As much as no one would like to admit it, economics is the fundamental driving force in everyone’s life. Economics is influencing Spring Grove in such a way. Although they have many hundreds of acres left for traditional burial, the directors have come to realize that, to secure their future, alternatives must be developed. Moreover, it appears that many people, whether or not they realize it, are accepting this inevitability by accommodating the sterile environment of a mausoleum.

In addition, what is more of cemeteries in general? What is it that truly sends us to this ultimate resting place? Why do we seal off our bodies and place them in the earth or in a wall? I am afraid to report I cannot come to a tangible conclusion. I feel as though it would be necessary to experience other cultures and how they deal with their dead to fully understand the nature of American death rituals. Religion is a key figure in the disposal of our dead. We often have elaborate masses to culminate the life of our deceased and many individual levels of mourning that general follow for some time. On the other hand, many people consider the passing of people as a “wake,” or time when their life ends here on Earth and continues in another realm. Personally, I know that when I pass on to whatever comes next, I want it to be a celebration and a joyous time looking at what my life was. At length, I hope that by the time my tenure is up here at this particular cemetery, I will gain an overall sagacity of the dead and dying, and what is means to our culture; why we bury or entomb our dead.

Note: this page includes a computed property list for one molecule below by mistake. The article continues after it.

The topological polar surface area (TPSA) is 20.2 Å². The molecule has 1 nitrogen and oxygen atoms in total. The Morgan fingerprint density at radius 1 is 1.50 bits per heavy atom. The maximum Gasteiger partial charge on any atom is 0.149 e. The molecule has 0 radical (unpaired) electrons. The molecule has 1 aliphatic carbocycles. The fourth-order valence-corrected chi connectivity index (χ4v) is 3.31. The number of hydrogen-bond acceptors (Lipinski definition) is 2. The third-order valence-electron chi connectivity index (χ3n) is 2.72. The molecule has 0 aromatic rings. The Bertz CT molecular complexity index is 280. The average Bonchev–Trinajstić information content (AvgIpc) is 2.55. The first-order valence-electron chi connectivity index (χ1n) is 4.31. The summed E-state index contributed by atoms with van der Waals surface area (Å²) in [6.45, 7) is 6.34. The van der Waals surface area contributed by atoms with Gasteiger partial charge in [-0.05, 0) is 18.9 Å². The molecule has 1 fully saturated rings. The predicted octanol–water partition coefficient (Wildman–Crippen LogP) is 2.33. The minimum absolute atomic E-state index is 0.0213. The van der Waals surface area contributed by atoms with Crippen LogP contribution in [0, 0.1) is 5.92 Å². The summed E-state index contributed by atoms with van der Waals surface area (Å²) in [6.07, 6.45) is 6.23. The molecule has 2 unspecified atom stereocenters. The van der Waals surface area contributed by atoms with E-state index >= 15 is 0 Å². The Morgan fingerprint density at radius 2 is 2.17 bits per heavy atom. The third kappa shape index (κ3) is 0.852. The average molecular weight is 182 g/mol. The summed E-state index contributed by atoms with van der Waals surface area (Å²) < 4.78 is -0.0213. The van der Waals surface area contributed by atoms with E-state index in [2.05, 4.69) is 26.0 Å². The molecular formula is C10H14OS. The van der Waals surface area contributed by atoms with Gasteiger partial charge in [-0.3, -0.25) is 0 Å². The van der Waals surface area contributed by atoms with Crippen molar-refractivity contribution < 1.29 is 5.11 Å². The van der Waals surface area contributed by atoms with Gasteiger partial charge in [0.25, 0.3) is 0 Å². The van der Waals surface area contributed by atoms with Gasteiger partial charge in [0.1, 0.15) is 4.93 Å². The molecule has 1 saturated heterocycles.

Saturday, August 8, 2009

Journal Entry - Week 6 - Further Exploration

Today, we took quite the walk. It was very enjoyable as this was one of the reasons why I took the class—great scenery and exercise! Walking about the grounds is clearly the best way to understand and physically digest the cemetery. Our first stop was the famous Dexter chapel and mausoleum complex. Once I moved beyond its massive appeal and intricacy, I had to ask myself, “Why would they choose this as their way of acknowledging their life?” The name “Dexter” is not of any importance to my personal knowledge today, so one must ask how they amassed such a fortune. Well, like many others here, the development of alcoholic beverages (primarily beer) was their means of income. Like I tried to point out several times throughout this multi-week journey, what is this telling us about our culture? That is, the more prominent legacies of people at Spring Grove are centered on some of the very things that, if not consumed responsibly, will do more harm than good. So then I ponder, should they have honestly said (rather implied) in building such monstrosities, “Hey! Look at me and remember what I did during my life! And if you follow my example, you can have a massive, multifaceted, memory to your name, too! Drink up!” My answer would be a resounding “no”. Oops! I seemed to have rambled off on a tangent about morality and ethics. Okay, back to the topic at hand.